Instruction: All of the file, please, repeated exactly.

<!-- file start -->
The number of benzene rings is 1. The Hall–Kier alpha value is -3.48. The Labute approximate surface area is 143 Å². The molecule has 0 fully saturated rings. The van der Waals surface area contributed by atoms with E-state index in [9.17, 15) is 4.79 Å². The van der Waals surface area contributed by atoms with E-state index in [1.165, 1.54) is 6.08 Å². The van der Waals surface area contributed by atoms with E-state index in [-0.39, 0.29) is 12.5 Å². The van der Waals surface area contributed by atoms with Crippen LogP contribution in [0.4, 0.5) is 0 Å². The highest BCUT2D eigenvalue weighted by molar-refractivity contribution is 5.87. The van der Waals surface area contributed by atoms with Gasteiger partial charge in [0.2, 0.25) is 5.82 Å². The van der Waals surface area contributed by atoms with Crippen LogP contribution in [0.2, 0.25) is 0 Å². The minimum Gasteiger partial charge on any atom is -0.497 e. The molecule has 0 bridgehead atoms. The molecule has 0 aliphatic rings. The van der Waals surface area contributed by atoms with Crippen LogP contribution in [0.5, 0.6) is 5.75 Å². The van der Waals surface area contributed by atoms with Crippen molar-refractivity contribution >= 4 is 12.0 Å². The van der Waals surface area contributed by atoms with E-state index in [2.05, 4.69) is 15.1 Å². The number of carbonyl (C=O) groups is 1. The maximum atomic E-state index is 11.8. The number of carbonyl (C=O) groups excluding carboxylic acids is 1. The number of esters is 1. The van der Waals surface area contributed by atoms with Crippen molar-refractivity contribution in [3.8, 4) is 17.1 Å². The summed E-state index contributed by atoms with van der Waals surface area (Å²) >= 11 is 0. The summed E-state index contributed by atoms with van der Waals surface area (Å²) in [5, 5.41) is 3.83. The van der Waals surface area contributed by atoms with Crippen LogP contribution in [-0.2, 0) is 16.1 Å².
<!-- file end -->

The number of benzene rings is 1. The Hall–Kier alpha value is -3.48. The Labute approximate surface area is 143 Å². The molecule has 0 fully saturated rings. The van der Waals surface area contributed by atoms with E-state index in [9.17, 15) is 4.79 Å². The van der Waals surface area contributed by atoms with E-state index in [1.165, 1.54) is 6.08 Å². The van der Waals surface area contributed by atoms with E-state index in [-0.39, 0.29) is 12.5 Å². The van der Waals surface area contributed by atoms with Crippen LogP contribution in [0.4, 0.5) is 0 Å². The highest BCUT2D eigenvalue weighted by molar-refractivity contribution is 5.87. The van der Waals surface area contributed by atoms with Gasteiger partial charge in [0.2, 0.25) is 5.82 Å². The van der Waals surface area contributed by atoms with Crippen LogP contribution in [0.2, 0.25) is 0 Å². The minimum Gasteiger partial charge on any atom is -0.497 e. The molecule has 0 bridgehead atoms. The molecule has 0 aliphatic rings. The van der Waals surface area contributed by atoms with Crippen LogP contribution in [0.5, 0.6) is 5.75 Å². The van der Waals surface area contributed by atoms with Crippen molar-refractivity contribution >= 4 is 12.0 Å². The van der Waals surface area contributed by atoms with E-state index in [2.05, 4.69) is 15.1 Å². The number of carbonyl (C=O) groups is 1. The maximum atomic E-state index is 11.8. The number of carbonyl (C=O) groups excluding carboxylic acids is 1. The number of esters is 1. The van der Waals surface area contributed by atoms with Crippen molar-refractivity contribution in [3.8, 4) is 17.1 Å². The summed E-state index contributed by atoms with van der Waals surface area (Å²) >= 11 is 0. The summed E-state index contributed by atoms with van der Waals surface area (Å²) in [5, 5.41) is 3.83. The van der Waals surface area contributed by atoms with Crippen LogP contribution in [-0.2, 0) is 16.1 Å².